No review of contemporary EM education could possibly be complete without Mel Herbert, who with his colleagues in the Brave new world of emergency medicine education neatly compares two hypothetical clinical scenarios. The first is from 1989 when an inexperienced RMO inserting an intercostal catheter encounters disaster, with the second 25 years later where the same inexperienced RMO successfully performs this practical procedure following immediate education on her smartphone, complete with online searches of the relevant literature and video, plus real-time tweets to aid her – even Jim Roberts, of Roberts and Hedges fame, offering to watch the procedure (would that we all potentially had that degree of expert mentorship!). Hypothetical it may be, practical and possible today – absolutely!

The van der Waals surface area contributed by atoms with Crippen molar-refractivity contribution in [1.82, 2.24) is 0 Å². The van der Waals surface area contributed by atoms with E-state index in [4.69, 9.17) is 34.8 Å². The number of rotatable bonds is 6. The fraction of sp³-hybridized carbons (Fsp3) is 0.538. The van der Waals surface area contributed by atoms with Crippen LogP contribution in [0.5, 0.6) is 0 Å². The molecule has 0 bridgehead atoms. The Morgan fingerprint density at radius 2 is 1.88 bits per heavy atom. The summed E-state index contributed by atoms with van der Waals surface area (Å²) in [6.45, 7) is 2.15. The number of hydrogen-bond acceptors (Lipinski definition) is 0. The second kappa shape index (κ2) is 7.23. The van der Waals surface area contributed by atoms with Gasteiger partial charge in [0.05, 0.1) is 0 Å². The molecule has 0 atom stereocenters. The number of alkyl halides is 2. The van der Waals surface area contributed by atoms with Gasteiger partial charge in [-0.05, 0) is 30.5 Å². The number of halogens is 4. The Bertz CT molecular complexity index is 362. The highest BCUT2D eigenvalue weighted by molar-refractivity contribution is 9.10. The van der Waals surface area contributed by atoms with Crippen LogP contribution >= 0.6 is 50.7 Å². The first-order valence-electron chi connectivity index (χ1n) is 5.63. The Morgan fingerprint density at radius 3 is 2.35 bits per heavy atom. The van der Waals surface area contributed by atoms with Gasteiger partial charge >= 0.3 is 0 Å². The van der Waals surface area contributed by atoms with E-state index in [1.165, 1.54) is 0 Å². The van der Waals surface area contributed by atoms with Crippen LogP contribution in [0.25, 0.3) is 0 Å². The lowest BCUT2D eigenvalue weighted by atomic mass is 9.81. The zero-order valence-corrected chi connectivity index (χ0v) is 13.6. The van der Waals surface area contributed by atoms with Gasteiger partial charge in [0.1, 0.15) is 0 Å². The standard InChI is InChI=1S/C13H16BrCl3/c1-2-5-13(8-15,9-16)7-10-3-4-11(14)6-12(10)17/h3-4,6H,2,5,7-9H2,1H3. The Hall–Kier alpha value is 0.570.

The last paper Fit for the future? The relevance of Emergency Medicine Australasia to current and prospective emergency medicine trainees gives Rob Mitchell and co-authors an unfettered opportunity to make many excellent suggestions how EMA can be of most value in its next 25 years. In particular Mitchell discusses whether EMA is ‘fit for purpose’ (whatever that is) and goes on to give examples of some high-value, future directions such as engaging with social media, enhancing content and delivery, building curriculum links and improving access and engagement.